Irving v. Lipstadt

Transcripts

Holocaust Denial on Trial, Trial Transcripts, Day 11: Electronic Edition

Pages 126 - 130 of 205

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    Yes, the funnel -- at the moment there is the underside of
 1L Keller one roof, it is pointed at, but what is Mr van
 2Elstein has done is project that whole dispersion
 3mechanism into the slab, and I cannot see why anyone would
 4have designed the thing like that.
 5 MR IRVING:     Apart from that, you would say it is a useful
 6diagram that will help both his Lordship and the court?
 7 A. [Professor Robert Jan van Pelt]     To be very honest, I would not rely on it. I think this
 8is such a fundamental mistake. We have only two -- we
 9have only two concentric columns. There were three as far
10as I remember, and the whole thing goes through the slab.
11This is an amazing difference between the actual thing as
12we know it, described by Kuhler, and what is drawn here.
13I can would not trust Mr van Elstein at all on this
14point. I like the drawing.
15 MR IRVING:     It is a good drawing.
16 MR JUSTICE GRAY:     I can see why you suggest there would have
17been a funnel when you take it through the concrete roof;
18why broaden it out though lower down? Do you understand
19the question?
20 A. [Professor Robert Jan van Pelt]     Why broaden --
21 Q. [Mr Justice Gray]     If it can be that narrow when it is going through the
22concrete roof; why does it not stay that narrow all the
23way down into the chamber?
24 A. [Professor Robert Jan van Pelt]     -- no, but may I draw this?
25 Q. [Mr Justice Gray]     What is the reason?
26 A. [Professor Robert Jan van Pelt]     The reason is that this central pipe, let us call it a

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 1pipe, has holes in it, perforated holes. In that pipe you
 2throw the Zyklon-B, let us say 200 grammes or 500 grammes;
 3the idea of this pipe is, is that there is actually on the
 4bottom of this pipe is a tin, and the Zyklon-B goes into
 5the tin. You drop it into the tin. Now one of problems
 6with Zyklon-B is, and this what the column tries to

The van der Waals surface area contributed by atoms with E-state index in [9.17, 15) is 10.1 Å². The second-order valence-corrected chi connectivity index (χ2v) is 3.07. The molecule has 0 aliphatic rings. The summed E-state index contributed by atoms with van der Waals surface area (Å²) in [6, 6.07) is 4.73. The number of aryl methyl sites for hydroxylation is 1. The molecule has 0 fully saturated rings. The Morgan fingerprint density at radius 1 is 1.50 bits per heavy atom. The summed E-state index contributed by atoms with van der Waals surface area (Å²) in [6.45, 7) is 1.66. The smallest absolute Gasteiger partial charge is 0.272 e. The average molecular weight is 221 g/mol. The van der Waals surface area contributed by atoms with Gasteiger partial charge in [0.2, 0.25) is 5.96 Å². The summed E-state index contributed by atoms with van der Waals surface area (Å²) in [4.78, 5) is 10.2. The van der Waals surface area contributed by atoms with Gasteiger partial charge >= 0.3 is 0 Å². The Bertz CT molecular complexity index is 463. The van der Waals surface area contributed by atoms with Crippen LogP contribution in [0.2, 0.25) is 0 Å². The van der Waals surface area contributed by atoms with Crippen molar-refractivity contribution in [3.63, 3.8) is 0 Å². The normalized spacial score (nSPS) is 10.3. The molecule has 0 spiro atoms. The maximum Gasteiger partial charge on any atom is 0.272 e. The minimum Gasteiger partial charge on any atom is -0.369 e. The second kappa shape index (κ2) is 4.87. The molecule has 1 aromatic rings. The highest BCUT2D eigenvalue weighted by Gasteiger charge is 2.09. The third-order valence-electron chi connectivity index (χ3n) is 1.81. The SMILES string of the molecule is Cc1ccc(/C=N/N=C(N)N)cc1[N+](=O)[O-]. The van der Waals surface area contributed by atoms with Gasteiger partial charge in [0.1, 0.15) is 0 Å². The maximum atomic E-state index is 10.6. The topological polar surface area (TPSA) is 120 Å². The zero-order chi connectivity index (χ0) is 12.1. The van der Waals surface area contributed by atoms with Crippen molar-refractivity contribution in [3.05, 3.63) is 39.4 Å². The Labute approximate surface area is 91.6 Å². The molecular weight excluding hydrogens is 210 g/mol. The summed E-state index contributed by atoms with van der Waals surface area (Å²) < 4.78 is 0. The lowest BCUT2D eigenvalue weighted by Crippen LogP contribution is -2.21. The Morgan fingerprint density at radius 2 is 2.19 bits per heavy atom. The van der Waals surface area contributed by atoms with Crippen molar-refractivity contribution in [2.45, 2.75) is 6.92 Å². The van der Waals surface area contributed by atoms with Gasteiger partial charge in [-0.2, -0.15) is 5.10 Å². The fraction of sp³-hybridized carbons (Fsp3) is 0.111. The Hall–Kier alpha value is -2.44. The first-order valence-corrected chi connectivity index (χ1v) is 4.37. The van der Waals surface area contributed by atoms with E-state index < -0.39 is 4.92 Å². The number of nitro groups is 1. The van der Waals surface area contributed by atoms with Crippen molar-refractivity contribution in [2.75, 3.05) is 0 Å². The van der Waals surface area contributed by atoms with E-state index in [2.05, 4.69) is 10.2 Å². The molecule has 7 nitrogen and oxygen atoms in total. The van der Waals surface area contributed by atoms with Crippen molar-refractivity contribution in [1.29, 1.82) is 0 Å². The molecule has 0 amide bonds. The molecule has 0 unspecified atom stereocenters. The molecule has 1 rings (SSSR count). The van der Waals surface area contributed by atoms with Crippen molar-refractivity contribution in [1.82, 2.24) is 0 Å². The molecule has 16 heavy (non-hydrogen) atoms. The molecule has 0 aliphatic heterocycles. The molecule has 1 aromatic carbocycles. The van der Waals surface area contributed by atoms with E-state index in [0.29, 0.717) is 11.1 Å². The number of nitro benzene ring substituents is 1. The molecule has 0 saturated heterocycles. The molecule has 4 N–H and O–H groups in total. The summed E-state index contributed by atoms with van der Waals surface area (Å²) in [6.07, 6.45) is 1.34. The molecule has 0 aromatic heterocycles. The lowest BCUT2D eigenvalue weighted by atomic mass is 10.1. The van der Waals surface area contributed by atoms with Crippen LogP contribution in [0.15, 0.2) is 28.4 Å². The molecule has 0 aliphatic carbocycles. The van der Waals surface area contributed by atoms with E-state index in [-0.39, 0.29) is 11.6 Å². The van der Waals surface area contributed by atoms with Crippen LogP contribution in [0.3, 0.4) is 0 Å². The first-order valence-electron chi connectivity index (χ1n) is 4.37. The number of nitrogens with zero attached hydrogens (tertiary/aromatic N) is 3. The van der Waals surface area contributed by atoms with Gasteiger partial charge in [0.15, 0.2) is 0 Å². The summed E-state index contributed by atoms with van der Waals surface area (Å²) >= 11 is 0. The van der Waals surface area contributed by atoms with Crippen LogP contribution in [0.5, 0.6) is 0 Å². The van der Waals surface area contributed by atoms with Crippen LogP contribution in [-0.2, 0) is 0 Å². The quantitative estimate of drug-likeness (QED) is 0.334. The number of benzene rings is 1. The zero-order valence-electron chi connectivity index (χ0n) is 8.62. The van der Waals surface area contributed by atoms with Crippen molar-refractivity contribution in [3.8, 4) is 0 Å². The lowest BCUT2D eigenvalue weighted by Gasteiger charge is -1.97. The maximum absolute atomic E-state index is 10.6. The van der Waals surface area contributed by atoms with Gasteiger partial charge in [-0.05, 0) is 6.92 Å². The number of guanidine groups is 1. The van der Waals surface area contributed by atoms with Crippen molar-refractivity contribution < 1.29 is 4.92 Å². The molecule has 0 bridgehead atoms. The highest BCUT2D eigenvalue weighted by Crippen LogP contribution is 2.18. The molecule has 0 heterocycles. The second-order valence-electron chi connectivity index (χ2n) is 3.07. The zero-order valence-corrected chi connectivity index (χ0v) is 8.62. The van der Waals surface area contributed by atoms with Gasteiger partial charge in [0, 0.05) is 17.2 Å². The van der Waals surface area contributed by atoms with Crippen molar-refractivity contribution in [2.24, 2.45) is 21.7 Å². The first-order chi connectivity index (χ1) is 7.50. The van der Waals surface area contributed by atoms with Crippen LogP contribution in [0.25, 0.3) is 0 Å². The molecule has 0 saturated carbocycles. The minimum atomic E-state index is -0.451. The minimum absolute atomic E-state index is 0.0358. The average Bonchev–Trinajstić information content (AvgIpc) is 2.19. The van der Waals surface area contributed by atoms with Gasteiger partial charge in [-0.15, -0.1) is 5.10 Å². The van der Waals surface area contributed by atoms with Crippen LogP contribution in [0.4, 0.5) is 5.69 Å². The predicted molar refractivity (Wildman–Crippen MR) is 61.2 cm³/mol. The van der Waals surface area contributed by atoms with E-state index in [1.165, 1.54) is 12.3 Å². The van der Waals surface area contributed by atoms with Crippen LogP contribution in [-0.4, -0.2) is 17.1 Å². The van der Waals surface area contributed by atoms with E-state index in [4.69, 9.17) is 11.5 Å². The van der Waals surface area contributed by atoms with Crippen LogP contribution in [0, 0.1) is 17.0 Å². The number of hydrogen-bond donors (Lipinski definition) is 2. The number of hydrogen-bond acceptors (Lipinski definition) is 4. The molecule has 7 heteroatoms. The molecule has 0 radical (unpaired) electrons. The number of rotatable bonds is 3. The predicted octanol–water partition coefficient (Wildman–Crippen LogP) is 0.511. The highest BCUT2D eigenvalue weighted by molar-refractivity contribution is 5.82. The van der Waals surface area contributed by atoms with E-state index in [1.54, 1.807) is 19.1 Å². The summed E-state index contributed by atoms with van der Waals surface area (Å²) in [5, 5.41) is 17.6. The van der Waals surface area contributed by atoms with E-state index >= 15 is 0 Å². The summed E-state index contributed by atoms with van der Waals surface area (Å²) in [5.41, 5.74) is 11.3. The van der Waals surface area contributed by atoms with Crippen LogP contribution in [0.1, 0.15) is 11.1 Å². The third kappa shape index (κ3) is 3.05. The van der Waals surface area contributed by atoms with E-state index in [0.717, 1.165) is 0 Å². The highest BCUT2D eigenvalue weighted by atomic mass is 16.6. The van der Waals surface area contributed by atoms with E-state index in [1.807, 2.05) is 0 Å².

7address. It tries to address two things. First of all, it
 8tries to address the issue of how actually is the gas
 9going to be released into the space. Now if it simply
10came out of the holes of the thing.
11 MR IRVING:     In a tightly packed gas chamber?
12 A. [Professor Robert Jan van Pelt]     In a tightly packed room it would be much more difficult
13so when it first starts filling up, these two remaining
14spaces around that central pipe, and from there it is
15going to be released. Yes? So it becomes much more
16difficult also to seal it up. Let us say, that in some
17way you create a zone in which people cannot intervene,
18which is that intermediate zone, intervene with basically
19the evaporation of the hydrogen cyanide.
20 Q. [Mr Irving]     There is no trace on this picture of the basket, is there,
21which is lifted out afterwards?
22 A. [Professor Robert Jan van Pelt]     No, he did not -- there was a basket in there, and I do
23not know if you want to go into the reason.
24 Q. [Mr Irving]     No, not really. I am just looking at dimensions now. You
25see where it says on the right-hand side "240 centimetres
26from floor to ceiling"; that was the height of this

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 1mortuary, was it not?
 2 A. [Professor Robert Jan van Pelt]     Yes.
 3 Q. [Mr Irving]     What is 240 centimetres in real terms; 8 feet?
 4 A. [Professor Robert Jan van Pelt]     A little less than 8 feet.
 5 Q. [Mr Irving]     So if Tauber, your eyewitness on whom you place such
 6reliance, says that it was so low down the ceiling that
 7one had to stoop, he was mistaken, was he not?
 8 A. [Professor Robert Jan van Pelt]     If you show me the passage I am happy to comment on it.
 9 MR JUSTICE GRAY:     Let us have a look at the passage after the
10adjournment.